Maslow (1970) estimated that the hypothetical average person has his or her needs satisfied to approximately these levels: physiological, 85%; safety, 70%; love and be-longingness, 50%; esteem, 40%; and self-actualization, 10%. The more a lower level need is satisfied, the greater the emergence of the next level need. For example, if love needs are only 10% satisfied, then esteem needs may not be active at all. But if love needs are 25% satisfied, then esteem may emerge 5% as a need. If love is 75% satisfied, then esteem may emerge 50%, and so on. Needs, therefore, emerge gradually, and a person may be simultaneously motivated by needs from two or more levels. For example, a self-actualizing person may be the honorary guest at a dinner given by close friends in a peaceful restaurant. The act of eating gratifies a physiological need; but at the same time, the guest of honor may be satisfying safety, love, esteem, and self-actualization needs.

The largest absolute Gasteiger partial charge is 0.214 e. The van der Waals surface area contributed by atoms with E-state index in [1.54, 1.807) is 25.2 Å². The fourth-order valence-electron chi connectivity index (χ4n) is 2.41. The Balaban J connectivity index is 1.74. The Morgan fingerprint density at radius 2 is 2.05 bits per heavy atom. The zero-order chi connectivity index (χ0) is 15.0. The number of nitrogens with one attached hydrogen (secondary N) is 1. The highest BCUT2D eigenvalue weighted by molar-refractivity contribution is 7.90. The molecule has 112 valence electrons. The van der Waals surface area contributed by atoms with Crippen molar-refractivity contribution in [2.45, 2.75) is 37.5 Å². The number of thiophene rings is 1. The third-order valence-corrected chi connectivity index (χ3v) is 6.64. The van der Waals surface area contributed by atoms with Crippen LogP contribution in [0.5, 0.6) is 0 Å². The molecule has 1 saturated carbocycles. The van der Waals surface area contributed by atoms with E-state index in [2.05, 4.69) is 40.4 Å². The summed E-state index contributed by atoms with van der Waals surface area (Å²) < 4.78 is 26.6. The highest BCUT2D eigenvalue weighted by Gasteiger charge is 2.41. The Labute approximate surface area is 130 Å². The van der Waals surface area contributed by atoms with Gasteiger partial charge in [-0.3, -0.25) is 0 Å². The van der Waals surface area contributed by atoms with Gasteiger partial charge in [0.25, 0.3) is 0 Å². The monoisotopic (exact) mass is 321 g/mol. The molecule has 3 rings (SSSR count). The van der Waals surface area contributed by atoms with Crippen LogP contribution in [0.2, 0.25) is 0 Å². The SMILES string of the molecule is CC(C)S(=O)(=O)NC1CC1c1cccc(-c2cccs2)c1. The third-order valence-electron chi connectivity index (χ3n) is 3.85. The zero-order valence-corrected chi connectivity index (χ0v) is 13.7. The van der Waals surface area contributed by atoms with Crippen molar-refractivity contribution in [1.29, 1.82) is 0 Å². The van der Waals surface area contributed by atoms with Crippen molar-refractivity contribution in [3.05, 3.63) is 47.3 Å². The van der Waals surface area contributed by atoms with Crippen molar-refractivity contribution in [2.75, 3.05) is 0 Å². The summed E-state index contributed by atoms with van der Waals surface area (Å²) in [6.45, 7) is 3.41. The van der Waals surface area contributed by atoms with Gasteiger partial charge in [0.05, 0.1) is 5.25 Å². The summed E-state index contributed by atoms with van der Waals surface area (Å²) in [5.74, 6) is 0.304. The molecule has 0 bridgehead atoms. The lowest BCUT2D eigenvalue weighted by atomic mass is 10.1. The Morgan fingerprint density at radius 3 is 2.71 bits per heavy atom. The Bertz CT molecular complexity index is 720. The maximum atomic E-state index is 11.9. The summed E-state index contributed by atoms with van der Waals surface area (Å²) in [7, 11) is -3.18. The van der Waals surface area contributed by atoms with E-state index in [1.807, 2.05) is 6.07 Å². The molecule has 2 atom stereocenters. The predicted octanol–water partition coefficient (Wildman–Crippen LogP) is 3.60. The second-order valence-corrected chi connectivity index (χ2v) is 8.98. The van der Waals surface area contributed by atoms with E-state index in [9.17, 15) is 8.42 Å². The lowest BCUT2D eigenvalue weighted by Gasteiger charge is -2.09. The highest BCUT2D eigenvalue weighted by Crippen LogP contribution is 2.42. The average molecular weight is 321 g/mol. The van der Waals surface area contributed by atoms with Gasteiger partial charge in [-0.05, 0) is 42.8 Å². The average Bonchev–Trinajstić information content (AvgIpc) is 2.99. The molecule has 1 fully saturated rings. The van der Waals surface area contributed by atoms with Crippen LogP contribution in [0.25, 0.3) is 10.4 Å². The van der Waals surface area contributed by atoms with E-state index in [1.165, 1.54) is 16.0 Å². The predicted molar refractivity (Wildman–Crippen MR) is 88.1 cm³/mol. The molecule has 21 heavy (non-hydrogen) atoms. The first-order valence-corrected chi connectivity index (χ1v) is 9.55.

Was this article helpful?
If You Could Read Everyone Life A Book You Can Have Better Career, Great Relationships And Become Successful. This Book Is One Of The Most Valuable Resources In The World When It Comes To Reading the smallest and tiniest body Language and know what people are thinking about.